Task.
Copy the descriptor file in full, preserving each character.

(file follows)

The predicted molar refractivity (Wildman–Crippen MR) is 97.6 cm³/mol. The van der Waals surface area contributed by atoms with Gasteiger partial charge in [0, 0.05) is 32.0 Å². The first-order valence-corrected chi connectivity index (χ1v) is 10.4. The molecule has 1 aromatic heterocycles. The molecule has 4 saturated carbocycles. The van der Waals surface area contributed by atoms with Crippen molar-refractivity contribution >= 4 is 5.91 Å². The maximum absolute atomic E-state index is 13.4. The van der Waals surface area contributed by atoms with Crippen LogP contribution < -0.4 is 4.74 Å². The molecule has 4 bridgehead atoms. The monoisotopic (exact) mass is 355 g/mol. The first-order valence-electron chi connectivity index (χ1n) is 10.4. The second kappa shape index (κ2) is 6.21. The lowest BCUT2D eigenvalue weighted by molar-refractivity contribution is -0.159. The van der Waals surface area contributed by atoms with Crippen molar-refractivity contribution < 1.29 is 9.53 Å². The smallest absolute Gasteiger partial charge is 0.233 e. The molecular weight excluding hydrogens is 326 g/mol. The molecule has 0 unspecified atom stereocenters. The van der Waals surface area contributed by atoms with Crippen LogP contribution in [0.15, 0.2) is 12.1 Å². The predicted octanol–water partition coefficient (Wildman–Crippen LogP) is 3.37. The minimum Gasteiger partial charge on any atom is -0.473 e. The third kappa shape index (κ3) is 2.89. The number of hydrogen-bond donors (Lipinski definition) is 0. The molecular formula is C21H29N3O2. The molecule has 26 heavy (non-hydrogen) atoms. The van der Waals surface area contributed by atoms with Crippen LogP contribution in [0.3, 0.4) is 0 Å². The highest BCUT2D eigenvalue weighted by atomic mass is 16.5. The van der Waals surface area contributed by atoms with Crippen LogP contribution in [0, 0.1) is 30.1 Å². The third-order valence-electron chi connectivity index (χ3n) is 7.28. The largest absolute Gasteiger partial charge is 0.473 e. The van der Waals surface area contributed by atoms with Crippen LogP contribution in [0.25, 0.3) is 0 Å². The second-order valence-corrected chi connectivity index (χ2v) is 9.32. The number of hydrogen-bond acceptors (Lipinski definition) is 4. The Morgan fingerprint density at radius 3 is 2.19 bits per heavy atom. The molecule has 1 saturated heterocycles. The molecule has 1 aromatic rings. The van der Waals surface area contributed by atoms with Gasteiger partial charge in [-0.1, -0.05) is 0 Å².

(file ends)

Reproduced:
The predicted molar refractivity (Wildman–Crippen MR) is 97.6 cm³/mol. The van der Waals surface area contributed by atoms with Gasteiger partial charge in [0, 0.05) is 32.0 Å². The first-order valence-corrected chi connectivity index (χ1v) is 10.4. The molecule has 1 aromatic heterocycles. The molecule has 4 saturated carbocycles. The van der Waals surface area contributed by atoms with Crippen molar-refractivity contribution >= 4 is 5.91 Å². The maximum absolute atomic E-state index is 13.4. The van der Waals surface area contributed by atoms with Crippen LogP contribution < -0.4 is 4.74 Å². The molecule has 4 bridgehead atoms. The monoisotopic (exact) mass is 355 g/mol. The first-order valence-electron chi connectivity index (χ1n) is 10.4. The second kappa shape index (κ2) is 6.21. The lowest BCUT2D eigenvalue weighted by molar-refractivity contribution is -0.159. The van der Waals surface area contributed by atoms with Crippen molar-refractivity contribution < 1.29 is 9.53 Å². The smallest absolute Gasteiger partial charge is 0.233 e. The molecular weight excluding hydrogens is 326 g/mol. The molecule has 0 unspecified atom stereocenters. The van der Waals surface area contributed by atoms with Crippen LogP contribution in [0.15, 0.2) is 12.1 Å². The predicted octanol–water partition coefficient (Wildman–Crippen LogP) is 3.37. The minimum Gasteiger partial charge on any atom is -0.473 e. The third kappa shape index (κ3) is 2.89. The number of hydrogen-bond donors (Lipinski definition) is 0. The molecular formula is C21H29N3O2. The molecule has 26 heavy (non-hydrogen) atoms. The van der Waals surface area contributed by atoms with Crippen LogP contribution in [0.3, 0.4) is 0 Å². The highest BCUT2D eigenvalue weighted by atomic mass is 16.5. The van der Waals surface area contributed by atoms with Crippen LogP contribution in [0, 0.1) is 30.1 Å². The third-order valence-electron chi connectivity index (χ3n) is 7.28. The largest absolute Gasteiger partial charge is 0.473 e. The van der Waals surface area contributed by atoms with Crippen LogP contribution in [0.25, 0.3) is 0 Å². The second-order valence-corrected chi connectivity index (χ2v) is 9.32. The number of hydrogen-bond acceptors (Lipinski definition) is 4. The Morgan fingerprint density at radius 3 is 2.19 bits per heavy atom. The molecule has 1 saturated heterocycles. The molecule has 1 aromatic rings. The van der Waals surface area contributed by atoms with Gasteiger partial charge in [-0.1, -0.05) is 0 Å².